Glenn Greenwald: The impetus principally was personal. I was practicing law in New York in 2005, and had begun to think that I wanted to just kind of explore different options for life.

So, I just kind of cleared my schedule for eight weeks, rented an apartment in Rio, where I had been visiting many times, and came here with the intention of just walking on the beach and clearing my head and figuring things out.

I ended up meeting my now-husband of 11 years on the second full day that I was here.

At the time, the US had an explicit ban on granting immigration rights to same-sex couples, while Brazil, amazingly, given that it’s the largest Catholic country on the planet, actually offered immigration rights based on same-sex marriage.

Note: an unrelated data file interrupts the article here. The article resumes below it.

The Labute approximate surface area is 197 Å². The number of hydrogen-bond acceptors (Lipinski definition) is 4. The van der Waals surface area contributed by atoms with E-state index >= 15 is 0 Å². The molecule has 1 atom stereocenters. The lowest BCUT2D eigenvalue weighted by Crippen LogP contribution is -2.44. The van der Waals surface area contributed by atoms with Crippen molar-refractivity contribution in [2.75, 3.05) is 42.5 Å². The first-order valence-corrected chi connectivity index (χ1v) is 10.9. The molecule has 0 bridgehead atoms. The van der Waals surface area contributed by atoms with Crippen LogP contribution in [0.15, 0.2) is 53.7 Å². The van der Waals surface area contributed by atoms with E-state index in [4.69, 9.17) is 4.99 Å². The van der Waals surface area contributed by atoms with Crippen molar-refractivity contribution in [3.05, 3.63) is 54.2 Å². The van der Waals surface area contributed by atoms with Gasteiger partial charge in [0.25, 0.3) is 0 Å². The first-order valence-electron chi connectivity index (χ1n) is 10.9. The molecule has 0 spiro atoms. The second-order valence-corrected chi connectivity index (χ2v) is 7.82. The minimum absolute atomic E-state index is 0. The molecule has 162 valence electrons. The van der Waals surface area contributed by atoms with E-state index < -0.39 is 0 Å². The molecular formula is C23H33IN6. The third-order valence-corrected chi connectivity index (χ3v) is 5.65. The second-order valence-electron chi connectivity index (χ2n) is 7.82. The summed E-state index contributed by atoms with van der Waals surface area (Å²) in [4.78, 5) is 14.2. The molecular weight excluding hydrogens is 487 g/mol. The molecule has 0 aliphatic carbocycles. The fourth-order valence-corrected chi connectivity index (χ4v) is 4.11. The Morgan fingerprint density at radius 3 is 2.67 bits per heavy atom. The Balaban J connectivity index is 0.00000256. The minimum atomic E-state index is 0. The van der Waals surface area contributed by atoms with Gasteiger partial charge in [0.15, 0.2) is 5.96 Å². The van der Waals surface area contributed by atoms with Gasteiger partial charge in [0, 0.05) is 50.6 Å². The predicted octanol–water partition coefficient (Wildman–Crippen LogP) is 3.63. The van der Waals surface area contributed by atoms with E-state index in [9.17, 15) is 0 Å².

So the only option we had for living together was being here, and I wanted to anyway, because I wanted something new.

(You can listen to Greenwald below.)

For the first few years Greenwald lived in Rio, he continued almost exclusively to write about politics and constitutional issues in the US. He explained how his new home gave him a new perspective for that work:

GG: I was motivated to become more political in large part as a result of post-9/11 developments in American political discourse and the climate there — putting people in prison with no charges, those kinds of issues.

I actually liked living in a place — Brazil — where people didn’t know my work and didn’t care about my work because it was often polarizing and controversial, and it was nice to be in a place where no one cared.